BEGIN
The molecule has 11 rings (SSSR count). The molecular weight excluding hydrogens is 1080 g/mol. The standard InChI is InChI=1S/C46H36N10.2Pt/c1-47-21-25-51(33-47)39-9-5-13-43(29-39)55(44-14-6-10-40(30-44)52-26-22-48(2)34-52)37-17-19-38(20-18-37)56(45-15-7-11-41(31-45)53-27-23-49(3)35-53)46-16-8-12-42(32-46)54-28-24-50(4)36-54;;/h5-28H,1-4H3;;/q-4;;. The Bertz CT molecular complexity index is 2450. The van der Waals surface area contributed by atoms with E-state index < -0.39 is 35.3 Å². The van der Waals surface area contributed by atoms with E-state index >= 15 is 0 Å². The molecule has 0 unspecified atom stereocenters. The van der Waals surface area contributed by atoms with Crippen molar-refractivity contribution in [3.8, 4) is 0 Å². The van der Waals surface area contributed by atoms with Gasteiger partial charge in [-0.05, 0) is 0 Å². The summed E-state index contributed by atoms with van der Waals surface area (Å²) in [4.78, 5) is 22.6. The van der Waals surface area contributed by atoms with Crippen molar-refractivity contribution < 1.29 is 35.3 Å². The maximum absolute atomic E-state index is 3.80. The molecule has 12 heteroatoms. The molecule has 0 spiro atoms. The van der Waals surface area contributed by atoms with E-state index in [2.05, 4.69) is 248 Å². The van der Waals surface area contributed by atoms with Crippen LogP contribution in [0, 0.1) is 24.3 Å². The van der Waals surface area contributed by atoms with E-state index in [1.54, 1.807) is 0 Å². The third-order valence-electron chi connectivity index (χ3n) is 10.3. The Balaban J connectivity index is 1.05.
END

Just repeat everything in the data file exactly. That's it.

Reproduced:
The molecule has 11 rings (SSSR count). The molecular weight excluding hydrogens is 1080 g/mol. The standard InChI is InChI=1S/C46H36N10.2Pt/c1-47-21-25-51(33-47)39-9-5-13-43(29-39)55(44-14-6-10-40(30-44)52-26-22-48(2)34-52)37-17-19-38(20-18-37)56(45-15-7-11-41(31-45)53-27-23-49(3)35-53)46-16-8-12-42(32-46)54-28-24-50(4)36-54;;/h5-28H,1-4H3;;/q-4;;. The Bertz CT molecular complexity index is 2450. The van der Waals surface area contributed by atoms with E-state index < -0.39 is 35.3 Å². The van der Waals surface area contributed by atoms with E-state index >= 15 is 0 Å². The molecule has 0 unspecified atom stereocenters. The van der Waals surface area contributed by atoms with Crippen molar-refractivity contribution in [3.8, 4) is 0 Å². The van der Waals surface area contributed by atoms with Gasteiger partial charge in [-0.05, 0) is 0 Å². The summed E-state index contributed by atoms with van der Waals surface area (Å²) in [4.78, 5) is 22.6. The van der Waals surface area contributed by atoms with Crippen molar-refractivity contribution < 1.29 is 35.3 Å². The maximum absolute atomic E-state index is 3.80. The molecule has 12 heteroatoms. The molecule has 0 spiro atoms. The van der Waals surface area contributed by atoms with E-state index in [2.05, 4.69) is 248 Å². The van der Waals surface area contributed by atoms with Crippen LogP contribution in [0, 0.1) is 24.3 Å². The van der Waals surface area contributed by atoms with E-state index in [1.54, 1.807) is 0 Å². The third-order valence-electron chi connectivity index (χ3n) is 10.3. The Balaban J connectivity index is 1.05.